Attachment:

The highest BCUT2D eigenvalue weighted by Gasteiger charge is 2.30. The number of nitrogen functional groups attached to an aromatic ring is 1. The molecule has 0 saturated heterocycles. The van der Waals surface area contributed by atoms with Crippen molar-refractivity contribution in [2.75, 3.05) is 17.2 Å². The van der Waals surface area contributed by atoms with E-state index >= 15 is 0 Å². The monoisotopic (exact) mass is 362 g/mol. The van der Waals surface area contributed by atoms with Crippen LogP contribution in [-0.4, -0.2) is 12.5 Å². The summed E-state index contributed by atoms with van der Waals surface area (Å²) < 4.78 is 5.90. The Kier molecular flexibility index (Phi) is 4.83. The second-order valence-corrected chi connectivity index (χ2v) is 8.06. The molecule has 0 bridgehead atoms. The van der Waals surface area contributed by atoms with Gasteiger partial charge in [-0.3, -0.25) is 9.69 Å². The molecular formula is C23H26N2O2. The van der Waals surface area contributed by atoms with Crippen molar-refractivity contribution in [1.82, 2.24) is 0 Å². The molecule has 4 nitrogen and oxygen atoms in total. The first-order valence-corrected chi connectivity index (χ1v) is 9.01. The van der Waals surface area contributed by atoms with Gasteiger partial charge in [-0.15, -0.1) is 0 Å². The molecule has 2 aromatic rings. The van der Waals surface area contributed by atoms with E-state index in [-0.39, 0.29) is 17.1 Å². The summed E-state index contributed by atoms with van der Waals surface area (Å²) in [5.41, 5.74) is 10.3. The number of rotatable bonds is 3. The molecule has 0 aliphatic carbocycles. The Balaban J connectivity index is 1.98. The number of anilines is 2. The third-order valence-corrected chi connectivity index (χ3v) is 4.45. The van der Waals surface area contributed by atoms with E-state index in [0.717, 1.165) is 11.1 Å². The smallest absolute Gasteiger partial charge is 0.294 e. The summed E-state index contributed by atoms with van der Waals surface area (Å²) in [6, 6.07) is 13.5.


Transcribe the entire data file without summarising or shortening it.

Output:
The highest BCUT2D eigenvalue weighted by Gasteiger charge is 2.30. The number of nitrogen functional groups attached to an aromatic ring is 1. The molecule has 0 saturated heterocycles. The van der Waals surface area contributed by atoms with Crippen molar-refractivity contribution in [2.75, 3.05) is 17.2 Å². The van der Waals surface area contributed by atoms with E-state index >= 15 is 0 Å². The monoisotopic (exact) mass is 362 g/mol. The van der Waals surface area contributed by atoms with Crippen LogP contribution in [-0.4, -0.2) is 12.5 Å². The summed E-state index contributed by atoms with van der Waals surface area (Å²) < 4.78 is 5.90. The Kier molecular flexibility index (Phi) is 4.83. The second-order valence-corrected chi connectivity index (χ2v) is 8.06. The molecule has 0 bridgehead atoms. The van der Waals surface area contributed by atoms with Gasteiger partial charge in [-0.3, -0.25) is 9.69 Å². The molecular formula is C23H26N2O2. The van der Waals surface area contributed by atoms with Crippen molar-refractivity contribution in [1.82, 2.24) is 0 Å². The molecule has 4 nitrogen and oxygen atoms in total. The first-order valence-corrected chi connectivity index (χ1v) is 9.01. The van der Waals surface area contributed by atoms with Gasteiger partial charge in [-0.15, -0.1) is 0 Å². The molecule has 2 aromatic rings. The van der Waals surface area contributed by atoms with E-state index in [-0.39, 0.29) is 17.1 Å². The summed E-state index contributed by atoms with van der Waals surface area (Å²) in [5.41, 5.74) is 10.3. The number of rotatable bonds is 3. The molecule has 0 aliphatic carbocycles. The Balaban J connectivity index is 1.98. The number of anilines is 2. The third-order valence-corrected chi connectivity index (χ3v) is 4.45. The van der Waals surface area contributed by atoms with E-state index in [0.717, 1.165) is 11.1 Å². The smallest absolute Gasteiger partial charge is 0.294 e. The summed E-state index contributed by atoms with van der Waals surface area (Å²) in [6, 6.07) is 13.5.